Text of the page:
BARBADOS PHOTO GALLERY
From SUGAR AND SLAVES: THE RISE OF THE PLANTER CLASS
IN THE ENGLISH WEST INDIES, 1624-1713 by Richard S. Dunn.
Published for the
Institute of Early American History and Culture.
Copyright (c) 1972 by the University of North Carolina Press.
All rights reserved.
On the Codrington estate in Barbados, the largest and finest on the island,
450 new Negroes were added to the slave force between 1712 and 1761
at an average price of 33 pounds each.
Yet the black population of this plantation fell by a third during this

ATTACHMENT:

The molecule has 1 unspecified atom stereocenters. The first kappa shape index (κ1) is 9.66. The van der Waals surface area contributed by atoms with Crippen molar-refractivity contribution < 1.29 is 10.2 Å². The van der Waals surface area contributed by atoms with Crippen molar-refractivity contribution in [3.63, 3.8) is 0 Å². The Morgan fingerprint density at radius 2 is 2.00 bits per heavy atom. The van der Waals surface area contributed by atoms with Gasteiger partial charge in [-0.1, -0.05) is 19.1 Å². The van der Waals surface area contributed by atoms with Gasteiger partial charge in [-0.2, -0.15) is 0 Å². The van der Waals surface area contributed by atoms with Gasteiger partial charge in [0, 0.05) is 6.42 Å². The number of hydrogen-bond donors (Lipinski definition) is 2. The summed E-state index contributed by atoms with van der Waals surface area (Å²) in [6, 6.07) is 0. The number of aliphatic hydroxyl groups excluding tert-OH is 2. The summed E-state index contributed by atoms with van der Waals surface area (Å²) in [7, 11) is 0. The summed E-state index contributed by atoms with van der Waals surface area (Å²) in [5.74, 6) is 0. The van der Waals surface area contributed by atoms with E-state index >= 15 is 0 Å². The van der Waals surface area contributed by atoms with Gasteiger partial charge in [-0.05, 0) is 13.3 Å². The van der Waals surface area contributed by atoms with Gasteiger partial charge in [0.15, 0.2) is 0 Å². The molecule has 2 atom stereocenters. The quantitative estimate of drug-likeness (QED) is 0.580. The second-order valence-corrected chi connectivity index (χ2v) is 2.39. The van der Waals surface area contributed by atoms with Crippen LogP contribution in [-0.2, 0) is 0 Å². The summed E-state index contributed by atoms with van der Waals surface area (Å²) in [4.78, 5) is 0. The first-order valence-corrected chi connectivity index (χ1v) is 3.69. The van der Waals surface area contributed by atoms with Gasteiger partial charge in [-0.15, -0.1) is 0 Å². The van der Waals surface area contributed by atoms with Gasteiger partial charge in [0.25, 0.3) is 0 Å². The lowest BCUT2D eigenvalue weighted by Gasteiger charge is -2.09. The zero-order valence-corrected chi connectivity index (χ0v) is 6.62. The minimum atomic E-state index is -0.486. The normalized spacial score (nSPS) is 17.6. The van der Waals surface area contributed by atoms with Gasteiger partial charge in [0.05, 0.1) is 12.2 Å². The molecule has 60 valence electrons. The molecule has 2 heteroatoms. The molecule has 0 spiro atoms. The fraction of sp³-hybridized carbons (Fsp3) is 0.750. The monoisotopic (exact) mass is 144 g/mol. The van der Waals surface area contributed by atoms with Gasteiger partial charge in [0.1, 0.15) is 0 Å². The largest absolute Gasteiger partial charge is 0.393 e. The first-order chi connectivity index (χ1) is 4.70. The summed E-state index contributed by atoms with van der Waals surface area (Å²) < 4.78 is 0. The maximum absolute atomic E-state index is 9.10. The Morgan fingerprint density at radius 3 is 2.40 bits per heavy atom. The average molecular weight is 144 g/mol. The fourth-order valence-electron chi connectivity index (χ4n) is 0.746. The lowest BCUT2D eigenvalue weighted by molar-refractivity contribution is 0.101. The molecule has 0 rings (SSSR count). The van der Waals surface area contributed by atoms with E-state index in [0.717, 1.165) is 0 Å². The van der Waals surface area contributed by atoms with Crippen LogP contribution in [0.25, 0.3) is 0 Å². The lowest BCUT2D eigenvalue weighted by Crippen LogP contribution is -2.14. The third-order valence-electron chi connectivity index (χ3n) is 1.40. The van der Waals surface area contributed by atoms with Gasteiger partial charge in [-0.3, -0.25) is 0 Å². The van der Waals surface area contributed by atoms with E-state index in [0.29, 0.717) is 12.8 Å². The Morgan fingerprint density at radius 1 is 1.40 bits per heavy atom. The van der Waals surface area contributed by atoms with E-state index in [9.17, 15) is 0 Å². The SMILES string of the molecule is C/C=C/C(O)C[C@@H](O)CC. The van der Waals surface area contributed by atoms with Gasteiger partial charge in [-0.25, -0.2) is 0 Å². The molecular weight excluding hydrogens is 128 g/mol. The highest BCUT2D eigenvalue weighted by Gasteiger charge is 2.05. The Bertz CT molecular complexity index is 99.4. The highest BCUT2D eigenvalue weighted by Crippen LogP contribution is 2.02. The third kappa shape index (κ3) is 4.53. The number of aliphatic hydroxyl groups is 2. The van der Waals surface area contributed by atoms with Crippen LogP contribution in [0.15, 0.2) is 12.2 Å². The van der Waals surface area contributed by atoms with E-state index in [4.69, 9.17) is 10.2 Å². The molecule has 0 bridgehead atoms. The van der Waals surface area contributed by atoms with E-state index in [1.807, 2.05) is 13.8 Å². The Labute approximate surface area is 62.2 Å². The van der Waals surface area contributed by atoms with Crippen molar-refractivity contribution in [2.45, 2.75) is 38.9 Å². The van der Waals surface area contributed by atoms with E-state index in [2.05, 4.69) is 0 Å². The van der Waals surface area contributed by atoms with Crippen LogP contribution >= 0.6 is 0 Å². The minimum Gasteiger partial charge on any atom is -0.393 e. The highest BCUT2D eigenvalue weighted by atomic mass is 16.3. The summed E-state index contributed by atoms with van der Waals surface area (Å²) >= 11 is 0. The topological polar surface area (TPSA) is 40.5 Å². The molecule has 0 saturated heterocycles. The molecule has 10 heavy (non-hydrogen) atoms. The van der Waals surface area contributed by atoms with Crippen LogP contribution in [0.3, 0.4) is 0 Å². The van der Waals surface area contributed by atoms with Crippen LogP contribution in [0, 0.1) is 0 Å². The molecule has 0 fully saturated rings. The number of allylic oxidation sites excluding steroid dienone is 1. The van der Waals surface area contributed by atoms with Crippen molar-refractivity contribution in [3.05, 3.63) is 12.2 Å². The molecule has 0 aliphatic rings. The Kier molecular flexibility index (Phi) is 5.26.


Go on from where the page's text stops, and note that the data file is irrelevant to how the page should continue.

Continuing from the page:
span of years. Six Negroes died at Cordrington for every Negro born.
Codrington plantation, operated by the Society for the Propagation of the
Gospel, exemplifies the full-blown West Indian slave system, in which
several hundred blacks, kept docile and dumb through systematic
semistarvation and a stupefying round of brute chores,
functioned as dehumanized cogs in a very inefficient machine.
Symbolically, one overseer at Codrington branded the Negroes with the
letters SOCIETY on their breasts. Productivity was well below
seventeenth-century standards, but so was the risk of